As far as I know none of my colleagues at work are quizzers. However this doesn’t mean that none of them ever play in pub quizzes on the odd occasion, and from time to time they’ll tell me about playing in a quiz, and how they got on. Such an occasion happened this week, when a colleague and friend of mine told me how she and a couple of friends had played in a quiz in their local this week just for the hell of it. This was a quiz where the evening’s entertainment consists of a main quiz, and then a seperate short set of questions for a seperate jackpot. My friend told me that they had all of the jackpot questions right until they were faced with this last one for the prize,
“Rattus Norvegicus was the title of which group’s first album in 1977 ? “
They had written down the correct answer, which was “The Stranglers”, then in a crisis of confidence had scrubbed it out and written “The Damned” instead. To which I replied with the sage observation that you should never change your first answer. She favoured me with an old fashioned look , and said ,
“Are you trying to tell me that you actually have tactics for playing in a quiz ? !”
This set me thinking, and this is what I really want to discuss today. On serious reflection I’m not sure that you can make out a watertight case that tactical thinking plays any serious part in playing in a quiz. However there is a whole arcane lore about quizzing which I think that we all learn by a form of osmosis in our first couple of years of campaigning, which I suppose might amount to tactical thinking. Lets have a look at what I mean.
1) Always stick with your first answer.
This is an almost universal truth which most quizzers hold to be self evident. Except that there is actually no proof that first answers are more often correct in cases of doubt. I think that it works like this. If you’re asked a question you don’t know the answer to, and you haven’t got a clue, well that’s just the way it is. You can accept that and move on. If you come up with half a dozen options, and don’t write the correct one down, well, that’s just bad luck, and again you can get over it quickly enough. But if you have actually written the correct answer down, and then rubbed it out and changed it, then the mental anguish of knowing you should have just left well enough alone is killing.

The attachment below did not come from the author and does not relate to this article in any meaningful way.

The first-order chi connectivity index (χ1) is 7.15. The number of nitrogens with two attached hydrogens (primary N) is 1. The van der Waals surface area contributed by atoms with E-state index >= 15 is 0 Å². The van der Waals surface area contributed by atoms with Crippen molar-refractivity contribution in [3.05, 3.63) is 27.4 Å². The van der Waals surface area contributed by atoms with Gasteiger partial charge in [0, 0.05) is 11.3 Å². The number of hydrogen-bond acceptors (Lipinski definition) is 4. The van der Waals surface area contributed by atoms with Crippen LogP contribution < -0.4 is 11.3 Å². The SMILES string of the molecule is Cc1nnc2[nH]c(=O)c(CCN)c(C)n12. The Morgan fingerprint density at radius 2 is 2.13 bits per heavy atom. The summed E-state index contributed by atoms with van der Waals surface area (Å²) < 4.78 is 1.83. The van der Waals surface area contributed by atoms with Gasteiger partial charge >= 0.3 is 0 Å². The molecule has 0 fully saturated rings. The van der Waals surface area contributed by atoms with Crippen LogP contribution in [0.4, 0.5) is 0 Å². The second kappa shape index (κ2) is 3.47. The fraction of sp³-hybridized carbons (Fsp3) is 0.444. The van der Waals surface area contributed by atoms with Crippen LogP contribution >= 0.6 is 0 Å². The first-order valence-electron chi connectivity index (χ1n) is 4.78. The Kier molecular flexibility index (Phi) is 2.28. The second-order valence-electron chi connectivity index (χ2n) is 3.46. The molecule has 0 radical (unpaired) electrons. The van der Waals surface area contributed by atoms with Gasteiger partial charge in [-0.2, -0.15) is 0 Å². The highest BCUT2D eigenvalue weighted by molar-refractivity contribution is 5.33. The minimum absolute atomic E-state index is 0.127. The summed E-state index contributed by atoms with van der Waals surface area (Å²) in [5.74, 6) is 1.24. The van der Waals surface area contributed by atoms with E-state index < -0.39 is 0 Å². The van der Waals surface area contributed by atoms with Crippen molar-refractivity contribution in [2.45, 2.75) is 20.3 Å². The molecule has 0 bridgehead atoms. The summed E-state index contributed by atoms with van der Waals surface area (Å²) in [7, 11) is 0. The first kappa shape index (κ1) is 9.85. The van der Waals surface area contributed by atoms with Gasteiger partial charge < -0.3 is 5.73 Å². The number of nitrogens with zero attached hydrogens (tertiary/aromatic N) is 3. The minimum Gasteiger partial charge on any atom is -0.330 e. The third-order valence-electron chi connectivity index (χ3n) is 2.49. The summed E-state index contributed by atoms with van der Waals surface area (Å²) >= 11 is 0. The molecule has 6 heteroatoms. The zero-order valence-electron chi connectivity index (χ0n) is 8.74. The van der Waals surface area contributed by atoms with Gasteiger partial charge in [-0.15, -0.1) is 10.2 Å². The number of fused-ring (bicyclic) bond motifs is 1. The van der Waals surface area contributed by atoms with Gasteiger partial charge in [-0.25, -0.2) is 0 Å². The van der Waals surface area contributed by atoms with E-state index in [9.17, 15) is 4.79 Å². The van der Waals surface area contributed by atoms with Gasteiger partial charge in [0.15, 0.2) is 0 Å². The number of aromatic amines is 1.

Of course, this doesn’t take into account the number of times that you will change an incorrect answer for a correct one. When that happens you just tend to take it in your stride . Personally I would imagine that the half the time you change an answer it will be for the better, and half for the worst.
2) Play the man and not the ball
If you’ve been with me since last year you’ll maybe remember a set of posts I wrote called “The Question Master is Always Right. “ In the preamble to this I stated that there is a sizeable body of questions out there where the answer a question master will ususally give is actually incorrect. This is because the question has a very difficult correct answer, and a more widely held answer which is actually wrong. After a while you come to recognise these questions, and when they come up , to weigh up whether the question master is the sort of person to actually know the correct answer. If in any doubt whatsoever, then put the popular answer down. Nine times out of ten this will bring you the points ( and the pints. )
3) The Question Master is always right